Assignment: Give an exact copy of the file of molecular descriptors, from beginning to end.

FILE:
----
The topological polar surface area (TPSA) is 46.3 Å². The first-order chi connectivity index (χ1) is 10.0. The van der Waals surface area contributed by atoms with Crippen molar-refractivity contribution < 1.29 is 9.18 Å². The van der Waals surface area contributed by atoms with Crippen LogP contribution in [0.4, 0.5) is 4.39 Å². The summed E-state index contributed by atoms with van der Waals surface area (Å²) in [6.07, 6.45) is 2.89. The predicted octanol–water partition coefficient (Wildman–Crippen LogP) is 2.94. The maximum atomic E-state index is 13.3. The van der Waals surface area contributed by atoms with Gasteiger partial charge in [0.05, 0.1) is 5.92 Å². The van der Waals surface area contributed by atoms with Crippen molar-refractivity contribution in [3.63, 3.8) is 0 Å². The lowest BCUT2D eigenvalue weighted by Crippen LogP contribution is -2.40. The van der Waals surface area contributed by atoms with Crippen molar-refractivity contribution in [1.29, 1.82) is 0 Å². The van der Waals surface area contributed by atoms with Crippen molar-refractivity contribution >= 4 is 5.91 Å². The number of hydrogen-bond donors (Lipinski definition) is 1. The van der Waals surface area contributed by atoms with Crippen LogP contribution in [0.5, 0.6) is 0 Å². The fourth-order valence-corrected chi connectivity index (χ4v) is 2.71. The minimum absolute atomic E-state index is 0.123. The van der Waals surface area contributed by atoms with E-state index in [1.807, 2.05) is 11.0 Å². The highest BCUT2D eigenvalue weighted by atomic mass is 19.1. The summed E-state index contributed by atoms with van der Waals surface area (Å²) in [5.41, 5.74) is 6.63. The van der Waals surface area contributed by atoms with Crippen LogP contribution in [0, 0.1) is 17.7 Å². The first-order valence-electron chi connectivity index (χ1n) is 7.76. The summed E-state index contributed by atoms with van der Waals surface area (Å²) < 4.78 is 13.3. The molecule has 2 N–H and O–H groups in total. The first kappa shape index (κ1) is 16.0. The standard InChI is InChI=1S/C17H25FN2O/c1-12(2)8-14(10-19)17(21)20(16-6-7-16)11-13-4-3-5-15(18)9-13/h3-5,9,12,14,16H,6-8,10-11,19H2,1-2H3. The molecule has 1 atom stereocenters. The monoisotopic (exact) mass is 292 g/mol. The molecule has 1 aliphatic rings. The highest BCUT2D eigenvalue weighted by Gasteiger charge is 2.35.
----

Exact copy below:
The topological polar surface area (TPSA) is 46.3 Å². The first-order chi connectivity index (χ1) is 10.0. The van der Waals surface area contributed by atoms with Crippen molar-refractivity contribution < 1.29 is 9.18 Å². The van der Waals surface area contributed by atoms with Crippen LogP contribution in [0.4, 0.5) is 4.39 Å². The summed E-state index contributed by atoms with van der Waals surface area (Å²) in [6.07, 6.45) is 2.89. The predicted octanol–water partition coefficient (Wildman–Crippen LogP) is 2.94. The maximum atomic E-state index is 13.3. The van der Waals surface area contributed by atoms with Gasteiger partial charge in [0.05, 0.1) is 5.92 Å². The van der Waals surface area contributed by atoms with Crippen molar-refractivity contribution in [3.63, 3.8) is 0 Å². The lowest BCUT2D eigenvalue weighted by Crippen LogP contribution is -2.40. The van der Waals surface area contributed by atoms with Crippen molar-refractivity contribution in [1.29, 1.82) is 0 Å². The van der Waals surface area contributed by atoms with Crippen molar-refractivity contribution >= 4 is 5.91 Å². The number of hydrogen-bond donors (Lipinski definition) is 1. The van der Waals surface area contributed by atoms with Crippen LogP contribution in [0.5, 0.6) is 0 Å². The fourth-order valence-corrected chi connectivity index (χ4v) is 2.71. The minimum absolute atomic E-state index is 0.123. The van der Waals surface area contributed by atoms with E-state index in [1.807, 2.05) is 11.0 Å². The highest BCUT2D eigenvalue weighted by atomic mass is 19.1. The summed E-state index contributed by atoms with van der Waals surface area (Å²) in [5.41, 5.74) is 6.63. The van der Waals surface area contributed by atoms with Crippen LogP contribution in [0, 0.1) is 17.7 Å². The first-order valence-electron chi connectivity index (χ1n) is 7.76. The summed E-state index contributed by atoms with van der Waals surface area (Å²) < 4.78 is 13.3. The molecule has 2 N–H and O–H groups in total. The first kappa shape index (κ1) is 16.0. The standard InChI is InChI=1S/C17H25FN2O/c1-12(2)8-14(10-19)17(21)20(16-6-7-16)11-13-4-3-5-15(18)9-13/h3-5,9,12,14,16H,6-8,10-11,19H2,1-2H3. The molecule has 1 atom stereocenters. The monoisotopic (exact) mass is 292 g/mol. The molecule has 1 aliphatic rings. The highest BCUT2D eigenvalue weighted by Gasteiger charge is 2.35.